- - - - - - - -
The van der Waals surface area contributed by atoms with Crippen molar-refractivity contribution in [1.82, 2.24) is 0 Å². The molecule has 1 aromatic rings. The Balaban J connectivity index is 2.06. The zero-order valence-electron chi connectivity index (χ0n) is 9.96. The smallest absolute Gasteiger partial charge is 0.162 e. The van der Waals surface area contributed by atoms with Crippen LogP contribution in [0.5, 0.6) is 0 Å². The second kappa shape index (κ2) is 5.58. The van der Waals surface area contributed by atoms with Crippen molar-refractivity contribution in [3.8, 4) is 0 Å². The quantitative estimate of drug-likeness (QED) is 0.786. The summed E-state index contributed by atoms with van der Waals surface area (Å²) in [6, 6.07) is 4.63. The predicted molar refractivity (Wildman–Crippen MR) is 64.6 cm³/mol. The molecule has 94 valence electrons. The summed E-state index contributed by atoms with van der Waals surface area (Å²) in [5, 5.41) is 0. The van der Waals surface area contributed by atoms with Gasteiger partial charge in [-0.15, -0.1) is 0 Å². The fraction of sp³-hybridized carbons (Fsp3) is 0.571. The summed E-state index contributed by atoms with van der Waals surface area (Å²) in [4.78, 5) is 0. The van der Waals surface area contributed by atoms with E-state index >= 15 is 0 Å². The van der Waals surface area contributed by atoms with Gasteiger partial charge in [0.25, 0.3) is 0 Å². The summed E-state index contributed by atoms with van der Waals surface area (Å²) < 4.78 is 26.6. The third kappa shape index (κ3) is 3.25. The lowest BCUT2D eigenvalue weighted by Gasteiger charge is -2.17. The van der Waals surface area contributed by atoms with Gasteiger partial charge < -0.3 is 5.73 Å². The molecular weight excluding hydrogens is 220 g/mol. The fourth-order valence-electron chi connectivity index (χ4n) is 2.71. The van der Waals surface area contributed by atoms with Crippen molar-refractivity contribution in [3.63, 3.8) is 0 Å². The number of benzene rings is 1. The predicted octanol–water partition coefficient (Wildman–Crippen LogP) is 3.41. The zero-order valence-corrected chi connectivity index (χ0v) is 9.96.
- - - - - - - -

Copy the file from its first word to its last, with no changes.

The van der Waals surface area contributed by atoms with Crippen molar-refractivity contribution in [1.82, 2.24) is 0 Å². The molecule has 1 aromatic rings. The Balaban J connectivity index is 2.06. The zero-order valence-electron chi connectivity index (χ0n) is 9.96. The smallest absolute Gasteiger partial charge is 0.162 e. The van der Waals surface area contributed by atoms with Crippen LogP contribution in [0.5, 0.6) is 0 Å². The second kappa shape index (κ2) is 5.58. The van der Waals surface area contributed by atoms with Crippen molar-refractivity contribution in [3.8, 4) is 0 Å². The quantitative estimate of drug-likeness (QED) is 0.786. The summed E-state index contributed by atoms with van der Waals surface area (Å²) in [6, 6.07) is 4.63. The predicted molar refractivity (Wildman–Crippen MR) is 64.6 cm³/mol. The molecule has 94 valence electrons. The summed E-state index contributed by atoms with van der Waals surface area (Å²) in [5, 5.41) is 0. The van der Waals surface area contributed by atoms with Gasteiger partial charge in [-0.15, -0.1) is 0 Å². The fraction of sp³-hybridized carbons (Fsp3) is 0.571. The summed E-state index contributed by atoms with van der Waals surface area (Å²) in [4.78, 5) is 0. The van der Waals surface area contributed by atoms with E-state index >= 15 is 0 Å². The van der Waals surface area contributed by atoms with Gasteiger partial charge in [0.25, 0.3) is 0 Å². The summed E-state index contributed by atoms with van der Waals surface area (Å²) < 4.78 is 26.6. The third kappa shape index (κ3) is 3.25. The lowest BCUT2D eigenvalue weighted by Gasteiger charge is -2.17. The van der Waals surface area contributed by atoms with Gasteiger partial charge < -0.3 is 5.73 Å². The molecular weight excluding hydrogens is 220 g/mol. The fourth-order valence-electron chi connectivity index (χ4n) is 2.71. The van der Waals surface area contributed by atoms with Crippen molar-refractivity contribution in [3.63, 3.8) is 0 Å². The number of benzene rings is 1. The predicted octanol–water partition coefficient (Wildman–Crippen LogP) is 3.41. The zero-order valence-corrected chi connectivity index (χ0v) is 9.96.